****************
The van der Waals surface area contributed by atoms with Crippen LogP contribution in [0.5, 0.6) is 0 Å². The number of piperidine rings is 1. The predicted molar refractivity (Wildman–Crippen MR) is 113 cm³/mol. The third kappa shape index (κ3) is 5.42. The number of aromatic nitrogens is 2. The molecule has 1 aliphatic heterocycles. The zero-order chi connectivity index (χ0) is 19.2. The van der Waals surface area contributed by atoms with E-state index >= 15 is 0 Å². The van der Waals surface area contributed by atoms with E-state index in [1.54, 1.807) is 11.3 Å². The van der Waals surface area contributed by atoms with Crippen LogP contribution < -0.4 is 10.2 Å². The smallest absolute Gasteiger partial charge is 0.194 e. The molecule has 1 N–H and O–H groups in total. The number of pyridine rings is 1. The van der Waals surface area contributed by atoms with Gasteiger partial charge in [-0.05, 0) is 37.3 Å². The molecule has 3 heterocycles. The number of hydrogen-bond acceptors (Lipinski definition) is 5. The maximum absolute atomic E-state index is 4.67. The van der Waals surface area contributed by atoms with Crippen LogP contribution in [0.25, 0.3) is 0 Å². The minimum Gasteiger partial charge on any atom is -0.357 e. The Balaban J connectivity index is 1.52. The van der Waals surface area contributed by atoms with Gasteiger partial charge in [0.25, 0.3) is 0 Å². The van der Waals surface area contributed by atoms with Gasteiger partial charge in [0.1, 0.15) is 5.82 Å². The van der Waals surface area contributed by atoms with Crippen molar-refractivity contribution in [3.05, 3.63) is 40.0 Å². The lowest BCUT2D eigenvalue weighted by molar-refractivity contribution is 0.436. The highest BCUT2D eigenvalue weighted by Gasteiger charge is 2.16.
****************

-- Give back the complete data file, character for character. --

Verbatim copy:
The van der Waals surface area contributed by atoms with Crippen LogP contribution in [0.5, 0.6) is 0 Å². The number of piperidine rings is 1. The predicted molar refractivity (Wildman–Crippen MR) is 113 cm³/mol. The third kappa shape index (κ3) is 5.42. The number of aromatic nitrogens is 2. The molecule has 1 aliphatic heterocycles. The zero-order chi connectivity index (χ0) is 19.2. The van der Waals surface area contributed by atoms with E-state index >= 15 is 0 Å². The van der Waals surface area contributed by atoms with E-state index in [1.54, 1.807) is 11.3 Å². The van der Waals surface area contributed by atoms with Crippen LogP contribution < -0.4 is 10.2 Å². The smallest absolute Gasteiger partial charge is 0.194 e. The molecule has 1 N–H and O–H groups in total. The number of pyridine rings is 1. The van der Waals surface area contributed by atoms with Gasteiger partial charge in [-0.05, 0) is 37.3 Å². The molecule has 3 heterocycles. The number of hydrogen-bond acceptors (Lipinski definition) is 5. The maximum absolute atomic E-state index is 4.67. The van der Waals surface area contributed by atoms with Crippen LogP contribution in [0.25, 0.3) is 0 Å². The minimum Gasteiger partial charge on any atom is -0.357 e. The Balaban J connectivity index is 1.52. The van der Waals surface area contributed by atoms with Gasteiger partial charge in [0.25, 0.3) is 0 Å². The van der Waals surface area contributed by atoms with Gasteiger partial charge in [0.1, 0.15) is 5.82 Å². The van der Waals surface area contributed by atoms with Crippen molar-refractivity contribution in [3.05, 3.63) is 40.0 Å². The lowest BCUT2D eigenvalue weighted by molar-refractivity contribution is 0.436. The highest BCUT2D eigenvalue weighted by Gasteiger charge is 2.16.